Definition and Overview

Urinary catheterisation is a procedure that inserts a urinary catheter—a tube made of silicone, latex, or polyurethane—into the bladder through the urethra to drain the urine and/or to introduce liquids into the urethra or bladder for treatment and diagnosis of conditions that affect the urinary tract.

Different types of catheters can be used in this procedure. These include:

  • In-dwelling urinary catheter - Also known as a Foley catheter, this is typically made of silicone or natural rubber. It comes with a balloon-like attachment, which is inflated with sterilized water.
  • Intermittent catheter - Also known as a Robinson catheter, this type is often prescribed for patients who require a catheter for a shorter period. This does not have a balloon attached to its tip, which means that it cannot be used without drainage. Intermittent catheters can be either coated or non-coated. The former typically has a hydrophilic coating and comes ready to use, allowing patients to perform self-catheterisation. However, it is important to note that the patient should closely follow guidelines for maintaining the cleanliness of the catheter and the surrounding areas, as well as instructions for proper catheter insertion.
  • Coudé catheter – This features a curved tip that makes for easier insertion into the prostatic urethra.
  • Haematuria catheter – This is a type of Foley catheter prescribed for patients suffering from haematuria or have undergone haemostasis. This can also be used to facilitate endoscopic surgical procedures.
  • Condom catheter - Also known as an external catheter, this is often prescribed for male patients suffering from incontinence. This type offers a lower risk of infection than an in-dwelling or Foley catheter.

Who should undergo and expected results

Patients with the following conditions are typically prescribed with a urinary catheter to drain their bladders:

  • Urinary incontinence, or when the patient is experiencing urine leakage or an inability to control the passing of urine
  • Urinary retention, or the inability to pass urine and empty the bladder
  • Medical conditions such as dementia, injury to the spinal cord, or multiple sclerosis

Patients who have recently undergone a surgical procedure to the genitals or the prostate are often fitted with a catheter post-operation to aid them in passing urine and emptying the bladder.

How the procedure works

The method on how the procedure is performed depends on the type of catheter to be used.

An in-dwelling catheter is typically inserted into the urethra. However, there are also instances where a small hole is made in the abdomen before the catheter is inserted directly into the bladder. If this is the case, the procedure must be performed in a hospital or a clinic with a sterile environment to prevent the early onset of infection.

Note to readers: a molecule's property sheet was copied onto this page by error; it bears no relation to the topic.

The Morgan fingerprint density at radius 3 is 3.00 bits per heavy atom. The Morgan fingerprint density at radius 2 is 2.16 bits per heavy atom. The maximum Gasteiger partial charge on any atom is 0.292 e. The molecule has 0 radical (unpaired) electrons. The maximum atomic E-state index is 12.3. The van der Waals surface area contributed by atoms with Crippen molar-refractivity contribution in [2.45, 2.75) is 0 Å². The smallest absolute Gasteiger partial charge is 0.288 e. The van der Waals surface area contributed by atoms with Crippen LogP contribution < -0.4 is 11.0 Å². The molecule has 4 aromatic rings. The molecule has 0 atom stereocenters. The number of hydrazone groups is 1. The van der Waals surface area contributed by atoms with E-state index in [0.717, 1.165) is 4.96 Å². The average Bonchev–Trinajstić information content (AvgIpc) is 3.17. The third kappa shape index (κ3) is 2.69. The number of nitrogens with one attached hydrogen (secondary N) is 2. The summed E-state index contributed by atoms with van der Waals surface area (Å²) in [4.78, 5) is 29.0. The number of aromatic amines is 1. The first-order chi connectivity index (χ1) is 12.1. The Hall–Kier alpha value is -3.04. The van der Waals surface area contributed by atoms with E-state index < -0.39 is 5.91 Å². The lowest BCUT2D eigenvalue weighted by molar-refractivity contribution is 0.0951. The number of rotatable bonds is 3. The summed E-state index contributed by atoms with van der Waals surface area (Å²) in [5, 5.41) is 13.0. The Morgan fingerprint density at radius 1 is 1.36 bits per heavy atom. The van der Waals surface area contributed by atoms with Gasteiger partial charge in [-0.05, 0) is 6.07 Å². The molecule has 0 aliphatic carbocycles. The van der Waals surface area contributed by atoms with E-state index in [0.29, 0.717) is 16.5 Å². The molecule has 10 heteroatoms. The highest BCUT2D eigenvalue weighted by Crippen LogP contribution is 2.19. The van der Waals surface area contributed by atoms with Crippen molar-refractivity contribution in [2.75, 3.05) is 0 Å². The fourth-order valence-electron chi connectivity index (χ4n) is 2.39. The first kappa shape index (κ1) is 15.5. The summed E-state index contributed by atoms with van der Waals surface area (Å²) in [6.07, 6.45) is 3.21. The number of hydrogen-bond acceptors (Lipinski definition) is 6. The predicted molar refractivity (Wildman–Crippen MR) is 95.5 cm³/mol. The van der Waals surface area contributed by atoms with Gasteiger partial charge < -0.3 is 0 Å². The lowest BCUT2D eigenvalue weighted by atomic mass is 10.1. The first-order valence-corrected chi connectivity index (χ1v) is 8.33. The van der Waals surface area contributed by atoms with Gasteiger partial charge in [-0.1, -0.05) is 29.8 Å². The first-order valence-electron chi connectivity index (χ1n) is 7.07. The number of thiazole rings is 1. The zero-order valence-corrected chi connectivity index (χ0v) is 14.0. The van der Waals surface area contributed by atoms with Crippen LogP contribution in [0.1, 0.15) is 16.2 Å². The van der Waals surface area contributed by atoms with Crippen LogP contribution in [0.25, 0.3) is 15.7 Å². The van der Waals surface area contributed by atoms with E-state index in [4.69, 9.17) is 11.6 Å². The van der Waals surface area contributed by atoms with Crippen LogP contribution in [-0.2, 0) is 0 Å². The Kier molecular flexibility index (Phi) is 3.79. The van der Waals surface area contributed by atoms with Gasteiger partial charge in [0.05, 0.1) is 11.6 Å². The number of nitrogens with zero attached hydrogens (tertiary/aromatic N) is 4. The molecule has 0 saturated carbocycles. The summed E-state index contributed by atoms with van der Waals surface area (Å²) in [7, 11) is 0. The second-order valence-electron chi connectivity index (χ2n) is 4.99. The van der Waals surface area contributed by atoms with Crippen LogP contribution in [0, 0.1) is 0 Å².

Meanwhile, condom and intermittent catheters can be worn without assistance. However, the catheter must be replaced every day for sanitary purposes.

Possible risks and complications

Because a catheter is placed inside the body and it deals with disposal of bodily waste, infections are not uncommon among patients. The urethra, bladder, and in some rare cases, the kidneys, become infected especially with patients who use catheters for an extended period. These infections are known as urinary tract infections and can be treated with antibiotics prescribed by the doctor.

Other common problems include bladder spasms, which are very similar to stomach cramps, injury to the urethra, bladder stones, haematuria or presence of blood in the urine, and blockage of the urethra.

Patients who are sensitive or allergic to latex might also experience adverse reactions to catheters made of the said material.

More severe complications linked to urinary catheterisation include:

  • Kidney damage, usually with patients who are using in-dwelling catheters for extended period
  • Infections in the blood, or septicemia
  • Bladder stones

Should the patient experience the following symptoms, he or she need to consult with a doctor immediately, who will replace or remove the catheter, or prescribe another form of treatment:

  • Recurring bladder spasms that become more painful over time
  • Chills or fever
  • Bleeding inside or around the catheter
  • Large amounts of urine leakage
  • The presence of stones or sediments in the urinary catheter or the drainage bag attached to it
  • Strong-smelling urine
  • Thick or cloudy urine
  • Swelling of the urethra around the catheter
  • The presence of skin sores (if the patient is using a suprapubic catheter)
  • Little to no urine draining from the catheter, especially if the patient is properly hydrated


  • Resnick NM. Incontinence. In: Goldman L, Ausiello D, eds. Goldman's Cecil Medicine. 24th ed. Philadelphia, PA: Elsevier Saunders; 2011:chap 25.

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